Four routes to a strategic relationship
2023 will be a key year in relaunching the relationship between the European Union and Latin America. There are many factors that should encourage a greater closeness between the two regions. Among those factors are the Spanish Presidency of the Council of the EU, the need to accelerate the energy transition and the fight against climate change, as well as the search for reliable partners in the defense of democracy, human rights and the principles enshrined in the UN Charter.
Under these circumstances, the primary challenge lies in determining how to leverage the underlying elements as a base for a strategic relationship that extends beyond the short term. This is no easy challenge and there is no one right answer. On the road to a strategic relationship, there are four necessary paths, each one posing unavoidable obstacles.
The first path is political. Regular meetings between the different parties are an essential part of a healthy relationship. The eight years since the last EU-CELAC Summit serve both to demonstrate and cause the deterioration of ties between the two sides. The Summit to be held in July is an important sign of the willingness of both parties to address this situation. However, it is not enough to merely hold a Ssummit; it is crucial to agree on an agenda that continues the work we have begun and enables future deepening of the relationship. Progress has already been made in this regard, at least at an Ibero-American level, with important agreements reached on matters such as digitalization, the environment and food safety. These factors are key to regional development and could well serve as the basis for a bi-regional agenda for fostering future strategic convergence.
Progress has already been made, at least at an Ibero-American level, with important agreements reached on matters such as digitalization, the environment and food safety. These factors are key to regional development
The second path is commercial, where we also have substantial foundations to build on. Latin America and the Caribbean is the region with the most extensive network of formal agreements with the European Union; the EU being the region’s third largest trading partner. The challenge here, as highlighted by the High Representative of the European Union, Josep Borrell, at the Ibero-American Summit in Santo Domingo, is demonstrating that the commercial relationship can continue to be a source of progress and that it is in the interest of both parties to encourage the completion of outstanding agreements.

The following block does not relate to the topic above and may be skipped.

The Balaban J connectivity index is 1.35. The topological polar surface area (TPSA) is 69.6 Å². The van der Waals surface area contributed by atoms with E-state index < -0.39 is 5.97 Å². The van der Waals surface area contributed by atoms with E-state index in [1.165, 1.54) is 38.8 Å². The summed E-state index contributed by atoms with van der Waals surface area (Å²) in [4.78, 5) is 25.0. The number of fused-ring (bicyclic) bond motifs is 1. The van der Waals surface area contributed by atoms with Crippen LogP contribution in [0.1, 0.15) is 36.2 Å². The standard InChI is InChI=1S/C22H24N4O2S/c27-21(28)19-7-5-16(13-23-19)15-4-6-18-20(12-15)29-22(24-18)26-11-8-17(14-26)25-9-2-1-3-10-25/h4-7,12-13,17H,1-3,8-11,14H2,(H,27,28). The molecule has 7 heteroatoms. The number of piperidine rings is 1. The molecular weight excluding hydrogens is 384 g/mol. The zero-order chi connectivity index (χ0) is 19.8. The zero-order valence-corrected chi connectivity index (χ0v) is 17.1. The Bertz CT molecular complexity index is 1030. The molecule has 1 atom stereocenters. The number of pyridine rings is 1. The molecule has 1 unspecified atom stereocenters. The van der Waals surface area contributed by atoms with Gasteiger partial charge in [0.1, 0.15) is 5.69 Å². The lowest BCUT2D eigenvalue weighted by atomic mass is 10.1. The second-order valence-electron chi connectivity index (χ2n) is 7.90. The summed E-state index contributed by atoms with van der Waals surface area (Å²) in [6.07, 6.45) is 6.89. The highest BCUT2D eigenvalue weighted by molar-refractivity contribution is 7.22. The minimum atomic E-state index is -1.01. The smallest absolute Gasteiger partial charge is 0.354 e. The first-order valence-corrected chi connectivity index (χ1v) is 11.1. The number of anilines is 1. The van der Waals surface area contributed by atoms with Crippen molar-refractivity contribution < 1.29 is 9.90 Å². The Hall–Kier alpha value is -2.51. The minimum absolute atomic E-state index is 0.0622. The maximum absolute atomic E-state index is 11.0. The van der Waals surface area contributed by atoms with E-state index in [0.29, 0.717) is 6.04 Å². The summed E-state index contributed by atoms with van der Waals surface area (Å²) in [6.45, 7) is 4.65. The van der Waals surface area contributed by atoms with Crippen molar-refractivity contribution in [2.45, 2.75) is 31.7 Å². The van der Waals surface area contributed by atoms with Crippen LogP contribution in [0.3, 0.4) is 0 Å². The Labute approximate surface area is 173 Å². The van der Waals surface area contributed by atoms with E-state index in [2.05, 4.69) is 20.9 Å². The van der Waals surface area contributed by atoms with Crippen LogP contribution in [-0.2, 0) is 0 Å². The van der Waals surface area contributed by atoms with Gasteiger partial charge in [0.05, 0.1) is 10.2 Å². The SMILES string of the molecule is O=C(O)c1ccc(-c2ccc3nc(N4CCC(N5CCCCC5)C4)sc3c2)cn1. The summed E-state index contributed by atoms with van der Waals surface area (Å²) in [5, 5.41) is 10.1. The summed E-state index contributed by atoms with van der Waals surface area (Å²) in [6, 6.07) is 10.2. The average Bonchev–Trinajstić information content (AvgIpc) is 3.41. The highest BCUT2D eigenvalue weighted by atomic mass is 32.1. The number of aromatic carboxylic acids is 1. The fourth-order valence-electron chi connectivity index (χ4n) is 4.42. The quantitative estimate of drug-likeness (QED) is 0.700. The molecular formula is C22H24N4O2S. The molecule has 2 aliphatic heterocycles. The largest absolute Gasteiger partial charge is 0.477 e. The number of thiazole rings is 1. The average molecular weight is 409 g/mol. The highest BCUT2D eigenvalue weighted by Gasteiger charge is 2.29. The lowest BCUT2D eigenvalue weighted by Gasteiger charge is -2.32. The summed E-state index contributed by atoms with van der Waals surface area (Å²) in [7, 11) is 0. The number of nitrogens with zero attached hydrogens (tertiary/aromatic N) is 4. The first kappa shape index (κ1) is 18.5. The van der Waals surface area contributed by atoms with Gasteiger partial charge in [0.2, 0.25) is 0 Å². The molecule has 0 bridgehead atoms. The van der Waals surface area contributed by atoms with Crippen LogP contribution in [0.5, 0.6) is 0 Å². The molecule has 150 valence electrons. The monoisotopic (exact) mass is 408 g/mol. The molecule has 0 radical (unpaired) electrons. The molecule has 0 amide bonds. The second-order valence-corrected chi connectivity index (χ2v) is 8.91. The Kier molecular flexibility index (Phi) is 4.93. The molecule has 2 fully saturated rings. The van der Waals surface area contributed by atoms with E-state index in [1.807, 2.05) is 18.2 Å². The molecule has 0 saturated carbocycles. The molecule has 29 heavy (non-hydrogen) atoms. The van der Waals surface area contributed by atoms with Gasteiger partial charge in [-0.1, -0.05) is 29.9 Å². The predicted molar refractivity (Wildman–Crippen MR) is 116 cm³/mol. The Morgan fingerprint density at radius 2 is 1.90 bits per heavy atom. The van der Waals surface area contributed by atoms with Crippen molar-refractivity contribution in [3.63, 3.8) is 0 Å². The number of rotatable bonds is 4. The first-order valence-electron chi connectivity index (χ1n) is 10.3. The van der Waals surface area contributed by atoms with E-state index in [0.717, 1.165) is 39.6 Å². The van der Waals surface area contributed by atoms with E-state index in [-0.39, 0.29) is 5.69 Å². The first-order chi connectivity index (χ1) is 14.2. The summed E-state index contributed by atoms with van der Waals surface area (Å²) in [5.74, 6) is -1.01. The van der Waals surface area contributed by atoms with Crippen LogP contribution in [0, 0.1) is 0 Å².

The third path is cooperation. The EU is the leading donor of official development aid to Latin America and the Caribbean. However, it is crucial to advance toward more flexible cooperation that can evolve and adapt to new challenges faced by countries in the region and continue to support them on their path to development. There are a number of measures that could reinforce cooperation in the construction of the bi-regional strategic relationship, including strengthening European participation in triangular cooperation initiatives, incorporating new stakeholders and expanding the scope of cooperation. This is necessary to promote investment in key areas of regional development such as infrastructure, digitalization and energy transition.
Europe is currently the biggest investor in Latin America and the Caribbean, with investments exceeding those made in Russia, China, India and Japan. However, there has been a decrease in funding in recent years
The fourth and final path is investment. It is essential to restore growth in order to overcome the major challenges facing the region, which requires investment. Europe is currently the biggest investor in Latin America and the Caribbean, with investments exceeding those made in Russia, China, India and Japan. However, there has been a decrease in funding in recent years. It is hoped that a new investment agenda, within the Global Gateway framework being prepared by the European Commission, will promote high-quality investment and encourage the transfer of technologies and knowledge to ultimately assuage fears of a new extractivist cycle. In any case, for these measures to be successful, we must secure the support, trust and commitment of businesspeople, who must in turn demonstrate that they are part of the solution and not the problem.
Current conditions are ideal for the establishment of a deep and long-term relationship between Latin America and the Caribbean and the European Union. This presents both a major opportunity and a significant need for both regions—relaunching a more intense, horizontal and substantial bilateral relationship. Failure is not an option.